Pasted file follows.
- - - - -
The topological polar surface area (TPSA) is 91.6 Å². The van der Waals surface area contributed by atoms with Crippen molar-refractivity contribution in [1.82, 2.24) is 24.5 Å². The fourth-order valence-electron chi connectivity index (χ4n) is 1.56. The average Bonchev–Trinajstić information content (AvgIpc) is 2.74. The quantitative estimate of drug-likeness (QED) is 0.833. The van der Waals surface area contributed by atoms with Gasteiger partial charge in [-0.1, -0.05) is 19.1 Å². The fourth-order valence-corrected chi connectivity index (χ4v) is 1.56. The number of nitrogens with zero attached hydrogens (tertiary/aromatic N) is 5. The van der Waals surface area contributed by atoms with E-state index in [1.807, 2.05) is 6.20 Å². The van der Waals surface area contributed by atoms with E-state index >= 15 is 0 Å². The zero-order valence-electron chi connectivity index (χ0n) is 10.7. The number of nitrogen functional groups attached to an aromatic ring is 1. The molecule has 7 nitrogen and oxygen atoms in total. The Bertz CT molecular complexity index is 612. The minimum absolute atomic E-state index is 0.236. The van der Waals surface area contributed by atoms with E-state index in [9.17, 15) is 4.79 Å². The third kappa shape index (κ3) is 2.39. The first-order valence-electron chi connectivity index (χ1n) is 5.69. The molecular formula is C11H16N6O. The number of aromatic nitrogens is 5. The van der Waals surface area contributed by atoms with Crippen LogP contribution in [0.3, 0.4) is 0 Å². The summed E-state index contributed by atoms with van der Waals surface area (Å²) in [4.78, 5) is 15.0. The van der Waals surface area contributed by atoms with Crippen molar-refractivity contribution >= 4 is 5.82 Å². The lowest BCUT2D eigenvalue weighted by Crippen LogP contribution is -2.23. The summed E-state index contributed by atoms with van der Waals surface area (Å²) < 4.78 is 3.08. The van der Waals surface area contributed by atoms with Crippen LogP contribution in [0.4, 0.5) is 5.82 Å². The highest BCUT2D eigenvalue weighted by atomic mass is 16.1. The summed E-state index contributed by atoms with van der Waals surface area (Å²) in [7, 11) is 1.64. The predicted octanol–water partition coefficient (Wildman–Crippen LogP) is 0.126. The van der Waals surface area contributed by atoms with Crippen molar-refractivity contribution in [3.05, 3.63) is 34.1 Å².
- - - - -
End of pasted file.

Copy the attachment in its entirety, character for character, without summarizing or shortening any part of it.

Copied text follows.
The topological polar surface area (TPSA) is 91.6 Å². The van der Waals surface area contributed by atoms with Crippen molar-refractivity contribution in [1.82, 2.24) is 24.5 Å². The fourth-order valence-electron chi connectivity index (χ4n) is 1.56. The average Bonchev–Trinajstić information content (AvgIpc) is 2.74. The quantitative estimate of drug-likeness (QED) is 0.833. The van der Waals surface area contributed by atoms with Gasteiger partial charge in [-0.1, -0.05) is 19.1 Å². The fourth-order valence-corrected chi connectivity index (χ4v) is 1.56. The number of nitrogens with zero attached hydrogens (tertiary/aromatic N) is 5. The van der Waals surface area contributed by atoms with E-state index in [1.807, 2.05) is 6.20 Å². The van der Waals surface area contributed by atoms with E-state index >= 15 is 0 Å². The zero-order valence-electron chi connectivity index (χ0n) is 10.7. The number of nitrogen functional groups attached to an aromatic ring is 1. The molecule has 7 nitrogen and oxygen atoms in total. The Bertz CT molecular complexity index is 612. The minimum absolute atomic E-state index is 0.236. The van der Waals surface area contributed by atoms with E-state index in [9.17, 15) is 4.79 Å². The third kappa shape index (κ3) is 2.39. The first-order valence-electron chi connectivity index (χ1n) is 5.69. The molecular formula is C11H16N6O. The number of aromatic nitrogens is 5. The van der Waals surface area contributed by atoms with Crippen LogP contribution in [0.3, 0.4) is 0 Å². The summed E-state index contributed by atoms with van der Waals surface area (Å²) in [4.78, 5) is 15.0. The van der Waals surface area contributed by atoms with Crippen molar-refractivity contribution >= 4 is 5.82 Å². The lowest BCUT2D eigenvalue weighted by Crippen LogP contribution is -2.23. The summed E-state index contributed by atoms with van der Waals surface area (Å²) < 4.78 is 3.08. The van der Waals surface area contributed by atoms with Crippen LogP contribution in [0.4, 0.5) is 5.82 Å². The highest BCUT2D eigenvalue weighted by atomic mass is 16.1. The summed E-state index contributed by atoms with van der Waals surface area (Å²) in [7, 11) is 1.64. The predicted octanol–water partition coefficient (Wildman–Crippen LogP) is 0.126. The van der Waals surface area contributed by atoms with Crippen molar-refractivity contribution in [3.05, 3.63) is 34.1 Å².